Entropy and Order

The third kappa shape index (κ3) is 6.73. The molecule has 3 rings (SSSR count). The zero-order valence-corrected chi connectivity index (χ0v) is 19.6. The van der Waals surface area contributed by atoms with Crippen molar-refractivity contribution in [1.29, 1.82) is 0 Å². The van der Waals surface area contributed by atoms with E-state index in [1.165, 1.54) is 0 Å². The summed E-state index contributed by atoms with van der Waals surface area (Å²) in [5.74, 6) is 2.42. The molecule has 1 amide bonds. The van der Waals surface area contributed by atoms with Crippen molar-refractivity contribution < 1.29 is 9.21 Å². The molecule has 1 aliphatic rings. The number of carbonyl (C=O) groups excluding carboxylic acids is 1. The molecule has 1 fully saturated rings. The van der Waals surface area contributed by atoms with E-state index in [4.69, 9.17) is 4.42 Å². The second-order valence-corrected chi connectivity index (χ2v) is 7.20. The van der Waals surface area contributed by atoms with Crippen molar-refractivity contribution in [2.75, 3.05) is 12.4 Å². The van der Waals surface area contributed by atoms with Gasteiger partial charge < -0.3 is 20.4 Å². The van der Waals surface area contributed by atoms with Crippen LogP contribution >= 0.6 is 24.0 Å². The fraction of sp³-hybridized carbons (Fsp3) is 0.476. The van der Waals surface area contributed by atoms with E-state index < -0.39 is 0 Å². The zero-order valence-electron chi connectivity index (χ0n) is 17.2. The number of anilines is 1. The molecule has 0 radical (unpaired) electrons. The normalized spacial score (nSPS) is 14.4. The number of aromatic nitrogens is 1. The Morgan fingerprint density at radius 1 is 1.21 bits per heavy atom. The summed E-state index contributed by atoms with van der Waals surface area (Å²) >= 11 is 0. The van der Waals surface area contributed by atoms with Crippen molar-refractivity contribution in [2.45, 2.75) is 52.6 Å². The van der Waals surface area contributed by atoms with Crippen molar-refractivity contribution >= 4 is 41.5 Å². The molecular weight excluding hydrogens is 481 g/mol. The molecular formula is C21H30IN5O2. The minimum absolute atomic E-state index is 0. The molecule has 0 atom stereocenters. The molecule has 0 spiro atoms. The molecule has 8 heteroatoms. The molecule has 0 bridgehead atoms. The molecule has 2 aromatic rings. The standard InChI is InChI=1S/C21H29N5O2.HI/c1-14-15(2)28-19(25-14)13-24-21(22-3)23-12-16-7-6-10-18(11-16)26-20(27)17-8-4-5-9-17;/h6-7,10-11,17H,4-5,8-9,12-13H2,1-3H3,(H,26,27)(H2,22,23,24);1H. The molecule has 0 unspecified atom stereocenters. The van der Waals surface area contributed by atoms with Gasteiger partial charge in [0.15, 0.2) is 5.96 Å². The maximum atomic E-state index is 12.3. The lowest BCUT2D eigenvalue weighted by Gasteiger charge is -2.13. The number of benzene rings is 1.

"You can find many different diagnoses in death certificates, but they're just details. What really kills us is entropy increase." — Sabine Hossenfelder, Existential Physics Along with the Big Bang, entropy is probably the most cited and misunderstood concept in popular physics. It usually goes something like this: Everything tends to a state of disorder, which is high entropy, and the only way to get order — low entropy — is to steal energy from another source of low entropy. Which is fine as far as it goes. For instance, we have a massive source of low entropy almost next door to us — the sun — and the useful energy it provides (in the form of photons, or light) enabled evolution and today powers photosynthesis and solar panels and wind turbines (by heating some areas of Earth more than others). What isn't used radiates back to the universe as heat. Photons are a form of "free" or useful energy, while heat is useless, disordered energy; the process from free to disordered energy is equivalent to going from low entropy to high entropy. ("Fighting Entropy," Sept. 27, 2018). The problem comes with defining "ordered" and "disordered." What counts as order? Consider a cup of coffee with cream carefully poured over a silver spoon — if you're careful, the cream will stay on top, coffee below, all nicely ordered. After a while, the cream will migrate down while the coffee rises, and soon you've got an evenly mixed latte in equilibrium, which, to my mind, looks pretty orderly. It's in between, while they're actually mixing, that it looks disordered, tendrils of cream intertwining into the coffee. The entropy of the mixture increases, while the order, or complexity, first increases, then decreases. Same with the universe! Immediately after the Big Bang (the nature of which may forever be beyond our understanding), the universe was in a super-low entropy state, matter being ordered, that is, very evenly distributed with tiny fluctuations which eventually grew to stars and galaxies. At the end of the universe, same: matter very evenly distributed with tiny fluctuations, once again, ordered. But initially the universe was in a state of extremely low entropy — that's why we're here now — while a long, long time in the future it will be in a state of thermal equilibrium, where nothing can change, i.e. very high entropy. The difference between the…


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